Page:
Not A Wind Up: A Soft Wind Down of a Mutual Fund
The recent Cayman Islands Grand Court decision in Washington Special Opportunity Fund, Inc, stands as a useful reminder that the winding up of a Cayman Islands open-ended mutual fund is a drastic measure, which will not be too readily granted. In circumstances where a solvent fund had amended its articles of association so as to permit a "soft wind down", the Grand Court declined to wind the fund up on the basis that its substratum had failed or that it was otherwise just and equitable to do so.
Washington Special Opportunity Fund, Inc ("Washington") is an open-ended mutual fund. In 2008 Washington experienced financial difficulties and, pursuant to a special resolution of its shareholders, amended its articles of association to permit Washington to redeem its investors' interests on a "slow pay" basis as its assets were liquidated.
In September 2015, a winding-up petition was issued by an investor on the basis that it was just and equitable for Washington to be wound up primarily because:(i) Washington had "lost its substratum"; (ii) investors had justifiably lost trust and confidence in management; (iii) there had been a wilful disregard for and the undermining of investors' rights and interests; and (iv) there was a need for an independent investigation by official liquidators. There was no question as to Washington's solvency.
The Court dismissed the petition on the basis that the petitioner was unable to make out any of the grounds for a just and equitable winding up.
Loss of substratum
Loss of substratum is one of the traditional bases for seeking a winding up order on the just and equitable ground. A company will be considered to have lost its substratum when it can no longer perform the objects for which it was formed. In a fund context those objects will likely be derived from the articles of association and the offering memorandum.
Two different tests have been applied to determine what constitutes "loss of substratum" and the law in this regard continues to evolve. The "traditional" test is whether the business of the company has become impossible to pursue. In more recent years, however, in the context of open ended mutual funds, a series of judgments in the Cayman Islands Grand Court has developed a somewhat different (and broader) formulation, to the effect that a fund's substratum will be lost where its affairs are no longer being conducted in a way which is consistent with the reasonable expectations of its investors. This test has been applied in circumstances where funds have suspended redemptions with a view to conducting a "soft wind down", in circumstances where the Court did not consider that to be envisaged by the relevant governing documents.
The Judge found that, as neither of the above tests was satisfied, she did not need to resolve which was the correct legal test. The fact that Washington had an express provision in its articles permitting a soft wind-down, which had been validly agreed to by the investors in 2008, meant that Washington could not be said to have lost its substratum.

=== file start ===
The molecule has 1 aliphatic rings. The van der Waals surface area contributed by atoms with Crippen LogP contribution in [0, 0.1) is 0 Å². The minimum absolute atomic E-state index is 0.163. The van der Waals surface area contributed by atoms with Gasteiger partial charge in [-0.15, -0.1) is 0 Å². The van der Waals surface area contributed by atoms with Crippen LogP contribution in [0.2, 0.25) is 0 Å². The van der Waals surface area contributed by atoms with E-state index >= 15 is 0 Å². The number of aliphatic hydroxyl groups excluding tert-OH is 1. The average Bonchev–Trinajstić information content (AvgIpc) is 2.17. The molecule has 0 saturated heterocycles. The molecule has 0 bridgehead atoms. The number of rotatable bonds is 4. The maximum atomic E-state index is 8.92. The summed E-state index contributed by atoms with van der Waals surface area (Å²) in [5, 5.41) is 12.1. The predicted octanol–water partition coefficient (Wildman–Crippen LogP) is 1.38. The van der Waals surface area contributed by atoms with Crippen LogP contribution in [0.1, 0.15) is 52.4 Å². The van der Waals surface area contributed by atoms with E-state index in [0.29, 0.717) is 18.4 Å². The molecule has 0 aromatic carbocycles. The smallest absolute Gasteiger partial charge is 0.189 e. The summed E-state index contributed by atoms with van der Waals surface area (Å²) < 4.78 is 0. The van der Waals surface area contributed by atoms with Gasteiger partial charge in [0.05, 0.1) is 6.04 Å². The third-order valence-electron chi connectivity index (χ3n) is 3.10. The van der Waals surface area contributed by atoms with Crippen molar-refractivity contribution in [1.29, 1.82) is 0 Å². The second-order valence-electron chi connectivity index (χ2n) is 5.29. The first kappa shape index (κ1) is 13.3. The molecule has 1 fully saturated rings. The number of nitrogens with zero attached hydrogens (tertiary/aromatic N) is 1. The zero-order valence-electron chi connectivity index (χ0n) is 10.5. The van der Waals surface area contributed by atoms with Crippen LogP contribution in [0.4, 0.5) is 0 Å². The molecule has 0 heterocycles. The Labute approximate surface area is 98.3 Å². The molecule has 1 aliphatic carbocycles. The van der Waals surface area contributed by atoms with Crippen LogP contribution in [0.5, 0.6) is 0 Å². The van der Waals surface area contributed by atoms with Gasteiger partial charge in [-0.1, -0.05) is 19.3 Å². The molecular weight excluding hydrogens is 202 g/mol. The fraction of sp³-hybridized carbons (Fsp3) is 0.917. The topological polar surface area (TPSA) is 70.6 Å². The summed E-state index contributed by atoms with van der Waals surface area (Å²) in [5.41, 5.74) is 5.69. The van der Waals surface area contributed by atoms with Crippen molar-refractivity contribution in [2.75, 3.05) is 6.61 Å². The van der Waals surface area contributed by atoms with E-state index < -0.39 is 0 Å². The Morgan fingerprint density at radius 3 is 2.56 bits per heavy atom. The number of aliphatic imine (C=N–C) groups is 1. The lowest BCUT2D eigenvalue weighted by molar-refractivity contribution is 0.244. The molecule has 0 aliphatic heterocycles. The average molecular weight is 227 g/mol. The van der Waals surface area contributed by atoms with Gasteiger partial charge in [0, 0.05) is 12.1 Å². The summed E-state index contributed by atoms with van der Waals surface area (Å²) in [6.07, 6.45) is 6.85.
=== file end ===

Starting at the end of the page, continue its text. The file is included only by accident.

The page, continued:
The decision reinforces that, if a fund's management determines that the fund needs to be wound down (outside of formal liquidation proceedings) and that this is not already contemplated in the fund's offering or governing documents then it would be prudent for the fund to seek shareholder approval to permit this.
Loss of trust and confidence in management (and other grounds)
As has been a hallmark of other winding up petitions before the Cayman Islands Courts in recent years, the petitioner also sought to draw out as many areas of disagreement and dissatisfaction with the fund manager as possible to support its petition.
These allegations were wide ranging and, in some cases, dated back many years before the presentation of the petition. Broadly, the petitioners asserted a failure by the manager to engage with investors, lack of transparency, conflicts of interest between the manager and the fund and disagreement with respect to the on-going payment of management fees.
The Judge considered that in these circumstances it was not the Court's function to "trawl" through the entire history of the fund and conduct an examination of these allegations where they were based on old matters, no complaints had been previously made against the manager and there was no evidence of the manger having engaged in a persistently wrong course of conduct over time. Where the manager's actions were reasonable, commercially defensible and had been explained to investors, merely showing that the alleged mismanagement caused investors subjective dissatisfaction or loss of confidence is not a sufficient ground to justify winding up the fund on a just and equitable basis.
The Court was also unmoved by the petitioners' submission that the Cayman Islands Court had expressed "clear judicial disapproval" for the concept of charging management fees based on a percentage of NAV during a "soft wind down". In this case, the structure of the management fees had been disclosed to and agreed by the investors. The Court found this was "not a case of something underhand or improper occurring with respect to the Manager's fees", such as cash-hoarding in an effort to artificially inflate fees.
Majority investor support
Slightly over 53% of shareholders (by value) supported the winding up petition. Nevertheless, the Court found that, where there are otherwise no grounds upon which to wind up a fund on the just and equitable basis, that even if the petition is supported by a majority of investors it will make no difference. However, where the petitioner is able to establish grounds for a just and equitable winding up, the level of investor support may be a factor relevant to the Court's ultimate discretion as to whether or not to make that order.